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The Pros and Cons of Pre-Staging Cheese Blanks

February 3 2016 by Luke Siedow


Lunchtime. Dinnertime. Halftime of the big game. When the rush is on during one of these peak times, orders surge and hungry patrons want service — Now.

Ever wondered how you could minimize wait time between ordering and service, yet still deliver the pies your patrons expect? Pre-staging cheese blanks could be the answer.

Drawing a (Cheese) Blank

If you have cheese blanks ready for order surges, you’re essentially three steps ahead on every order. Forming the dough ball into a crust, saucing the crust and adding cheese are all done ahead of time, and toppings are added to order.

It’s so easy, it’s also easy to overdo.

Let’s say you prep cheese blanks and the anticipated “rush” doesn’t happen or you just make too many. There’s no practical way to save blanks for later use once they sit at room temperature for an extended period of time, and throwing out that dough, sauce and cheese can easily double your food costs – with zero return. Sauce and cheese will eventually break down into the dough, making your crust dense and soggy. Quality becomes an issue in addition to potentially wasted ingredients.

To avoid costly overruns on cheese blanks, make some quick calculations. Estimate the number of pies you’ll likely serve during a rush period and the amount of time it would take to prepare each pie from scratch. If the numbers work out to be relatively large, then preparing cheese blanks is smart for back-of-the-house efficiency and stellar customer service. However, if the numbers are low or manageable, then pre-staging could leave you with unused cheese blanks and food costs that quickly spiral out of control.

Is using cheese blanks really that risky? No. Saving time without losing money or pie quality is possible when you pre-stage cheese blanks using crusts that fit your needs. Every operation is different, but with a little practice and by keeping the following expert Alive & Kickin’ timing tips in mind, you’ll beat the rush every time.

Dough Ball vs. Par-Baked: Timing is Everything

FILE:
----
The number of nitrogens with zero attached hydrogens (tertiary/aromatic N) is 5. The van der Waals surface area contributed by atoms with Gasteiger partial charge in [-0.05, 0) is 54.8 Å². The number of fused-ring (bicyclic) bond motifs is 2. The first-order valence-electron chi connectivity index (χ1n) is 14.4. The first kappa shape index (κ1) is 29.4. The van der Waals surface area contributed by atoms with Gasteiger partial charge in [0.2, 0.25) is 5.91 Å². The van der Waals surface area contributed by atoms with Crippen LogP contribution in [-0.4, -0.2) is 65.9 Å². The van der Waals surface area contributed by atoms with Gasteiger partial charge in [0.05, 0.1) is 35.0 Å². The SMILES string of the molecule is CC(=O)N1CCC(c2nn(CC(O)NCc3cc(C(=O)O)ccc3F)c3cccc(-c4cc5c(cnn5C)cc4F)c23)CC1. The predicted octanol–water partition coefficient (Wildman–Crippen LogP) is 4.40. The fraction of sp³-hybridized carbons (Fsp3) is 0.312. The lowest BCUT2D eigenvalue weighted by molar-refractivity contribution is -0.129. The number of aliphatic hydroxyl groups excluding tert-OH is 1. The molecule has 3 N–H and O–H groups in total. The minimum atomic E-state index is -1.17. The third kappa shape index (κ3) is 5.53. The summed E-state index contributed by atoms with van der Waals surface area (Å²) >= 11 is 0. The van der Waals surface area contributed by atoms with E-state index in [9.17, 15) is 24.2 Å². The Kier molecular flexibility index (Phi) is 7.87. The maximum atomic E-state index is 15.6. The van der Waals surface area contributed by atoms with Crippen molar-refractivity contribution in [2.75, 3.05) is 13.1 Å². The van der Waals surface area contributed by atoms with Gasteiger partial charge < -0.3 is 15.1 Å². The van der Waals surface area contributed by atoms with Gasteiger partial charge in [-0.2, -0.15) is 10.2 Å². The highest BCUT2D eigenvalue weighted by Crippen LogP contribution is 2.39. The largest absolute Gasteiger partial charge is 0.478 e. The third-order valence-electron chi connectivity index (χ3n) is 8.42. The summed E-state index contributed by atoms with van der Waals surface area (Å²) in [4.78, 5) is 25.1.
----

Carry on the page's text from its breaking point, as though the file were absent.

Dough balls and par-baked crusts are both great cheese blank crust options, but they perform very differently.

Dough balls can be finicky if left at room temperature for long periods. They will continue to proof, which typically results in the dough sticking to baking screens or pans. To avoid gumminess, cheese blanks made with dough balls should be prepped no more than 30 minutes ahead of time if left at room temperature, and no more than an hour beforehand if refrigerated.

Par-baked crusts are more forgiving than dough balls. Generally speaking, cheese blanks made using par-baked crusts can be prepped and held refrigerated up to 24 hours before baking without sacrificing quality. This is great for an early morning rush, because you don’t have to open your shop several hours early to get started on pizzas for a big order or busy holiday/event. If you won’t be baking these cheese blanks within an hour, make sure to keep them refrigerated.

We’re not saying that every pizza will go bad if they are held beyond the suggested times; however, using over-extended cheese blanks may result in sub-par pies that patrons will remember – but not in a good way.

When it comes to successful cheese blanks, you need practice to make perfect and guidance from the crust experts at Alive & Kickin’. 

Alive and kickin pizza crust product overview

Categories: Kitchen Operations

Luke Siedow

Written by Luke Siedow

Corporate Chef, Alive & Kickin' Pizza Crust
Not only is Luke a trained culinologist, but he has managed a successful pizzeria – and currently owns one! Luke brings value to a number of areas throughout Alive & Kickin’, including sales, culinary, and product showings – experience that makes him able to solve even the trickiest challenges operators face. Luke is also the face of Alive & Kickin’ in many of our demo videos!